uninterposed

interpose

[in-ter-pohz]
verb (used with object), interposed, interposing.
1.
to place between; cause to intervene: to interpose an opaque body between a light and the eye.
2.
to put (a barrier, obstacle, etc.) between or in the way of.
3.
to put in (a remark, question, etc.) in the midst of a conversation, discourse, or the like.
4.
to bring (influence, action, etc.) to bear between parties, or on behalf of a party or person.
verb (used without object), interposed, interposing.
5.
to come between other things; assume an intervening position or relation.
6.
to step in between parties at variance; mediate.
7.
to put in or make a remark by way of interruption.

Origin:
1590–1600; < Middle French interposer. See inter-, pose1

interposable, adjective
interposal, noun
interposer, noun
interposingly, adverb
uninterposed, adjective
uninterposing, adjective


1. introduce, insert, insinuate, inject. 3, 7. interject. 6. intervene, intercede.
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Based on the Random House Dictionary, © Random House, Inc. 2014.
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World English Dictionary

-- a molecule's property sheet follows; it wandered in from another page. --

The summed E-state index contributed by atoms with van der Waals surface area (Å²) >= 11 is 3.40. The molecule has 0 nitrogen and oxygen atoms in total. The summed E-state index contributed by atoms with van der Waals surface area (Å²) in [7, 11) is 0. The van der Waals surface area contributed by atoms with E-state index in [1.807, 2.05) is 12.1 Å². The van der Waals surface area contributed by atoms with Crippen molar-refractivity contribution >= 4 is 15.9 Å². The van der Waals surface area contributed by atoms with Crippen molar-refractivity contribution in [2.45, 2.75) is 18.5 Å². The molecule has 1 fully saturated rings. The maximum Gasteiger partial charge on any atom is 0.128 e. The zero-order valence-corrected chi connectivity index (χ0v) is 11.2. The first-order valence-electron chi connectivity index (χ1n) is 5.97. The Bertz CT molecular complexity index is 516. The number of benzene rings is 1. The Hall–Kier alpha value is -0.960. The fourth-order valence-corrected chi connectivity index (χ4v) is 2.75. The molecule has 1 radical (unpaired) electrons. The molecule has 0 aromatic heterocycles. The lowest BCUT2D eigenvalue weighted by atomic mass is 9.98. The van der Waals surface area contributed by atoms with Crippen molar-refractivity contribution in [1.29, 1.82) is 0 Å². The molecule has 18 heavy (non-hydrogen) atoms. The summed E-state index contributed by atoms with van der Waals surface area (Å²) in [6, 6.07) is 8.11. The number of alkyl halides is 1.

interpose (ˌɪntəˈpəʊz)
 
vb
1.  to put or place between or among other things
2.  to introduce (comments, questions, etc) into a speech or conversation; interject
3.  to exert or use power, influence, or action in order to alter or intervene in (a situation)
 
[C16: from Old French interposer, from Latin interpōnere, from inter- + pōnere to put]
 
inter'posable
 
adj
 
inter'posal
 
n
 
inter'poser
 
n

Collins English Dictionary - Complete & Unabridged 10th Edition
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Etymonline
Word Origin & History

interpose
c.1600, from M.Fr. interposer (14c.), from L. interponere (see interposition).
Online Etymology Dictionary, © 2010 Douglas Harper
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